Doing a cultural analysis of constituents

December 2, 2014       The NonProfit Times      

Toronto: Home of a venerable hockey team, a frustrating baseball team and a loose-cannon former mayor. But, it turns out that Toronto is home to more than the Maple Leafs (hockey), the Blue Jays (baseball) and Rob Ford (crack-using former mayor).

During the 2104 Association for Healthcare Philanthropy (AHP) International Conference, Doug Norris of Environics Analytics and Grant Stirling of SickKids Foundation said that SickKids improved its financial performance steadily from 2002 to 2014 by focusing on cultural communities. This meant learning that 75 percent of the Greater Toronto Area (GTA) is first or second generation.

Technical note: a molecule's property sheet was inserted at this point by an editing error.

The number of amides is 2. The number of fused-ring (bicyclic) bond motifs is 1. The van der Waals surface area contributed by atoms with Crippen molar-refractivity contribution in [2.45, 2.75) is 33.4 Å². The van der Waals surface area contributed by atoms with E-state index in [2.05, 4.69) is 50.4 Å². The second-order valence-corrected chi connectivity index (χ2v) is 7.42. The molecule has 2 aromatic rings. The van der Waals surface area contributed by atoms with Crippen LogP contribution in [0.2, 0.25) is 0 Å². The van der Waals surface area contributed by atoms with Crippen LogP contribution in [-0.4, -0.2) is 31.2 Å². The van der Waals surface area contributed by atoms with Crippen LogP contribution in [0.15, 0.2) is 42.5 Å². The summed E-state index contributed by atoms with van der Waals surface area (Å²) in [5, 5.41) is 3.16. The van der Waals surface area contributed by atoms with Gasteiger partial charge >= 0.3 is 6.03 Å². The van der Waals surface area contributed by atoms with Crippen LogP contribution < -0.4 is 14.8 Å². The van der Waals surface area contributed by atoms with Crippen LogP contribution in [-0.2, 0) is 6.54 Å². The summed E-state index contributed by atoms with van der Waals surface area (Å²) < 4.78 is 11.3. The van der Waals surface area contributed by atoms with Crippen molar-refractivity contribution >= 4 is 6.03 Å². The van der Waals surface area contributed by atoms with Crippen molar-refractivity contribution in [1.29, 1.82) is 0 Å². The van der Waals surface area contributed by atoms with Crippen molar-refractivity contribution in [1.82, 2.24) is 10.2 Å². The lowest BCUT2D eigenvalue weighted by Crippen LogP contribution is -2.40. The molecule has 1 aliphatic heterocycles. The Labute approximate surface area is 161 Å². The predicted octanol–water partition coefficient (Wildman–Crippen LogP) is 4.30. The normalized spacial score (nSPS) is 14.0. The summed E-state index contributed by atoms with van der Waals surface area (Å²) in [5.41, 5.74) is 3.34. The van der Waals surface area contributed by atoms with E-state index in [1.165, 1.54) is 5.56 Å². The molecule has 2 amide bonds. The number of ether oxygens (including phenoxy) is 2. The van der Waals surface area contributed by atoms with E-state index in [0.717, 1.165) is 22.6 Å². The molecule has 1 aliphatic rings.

By learning more about that varied background, fundraisers were able to discern that:

  • The GTA is among the most culturally diverse regions in the world;
  • There is a mix of older European groups and newer non-European groups;
  • Virtually all population growth in the GTA is accounted for by growth in the visible minority population;
  • The visible minority population is young and well educated;
  • Time in Canada and language use are important indicators of the degree of acculturation;
  • There is an emerging young second generation of many groups;
  • Many groups struggle economically as newcomers but could be potential donors in the longer term; and,
  • Strategy needs to account for the current pattern of donations and size and characteristics of various ethnic communities.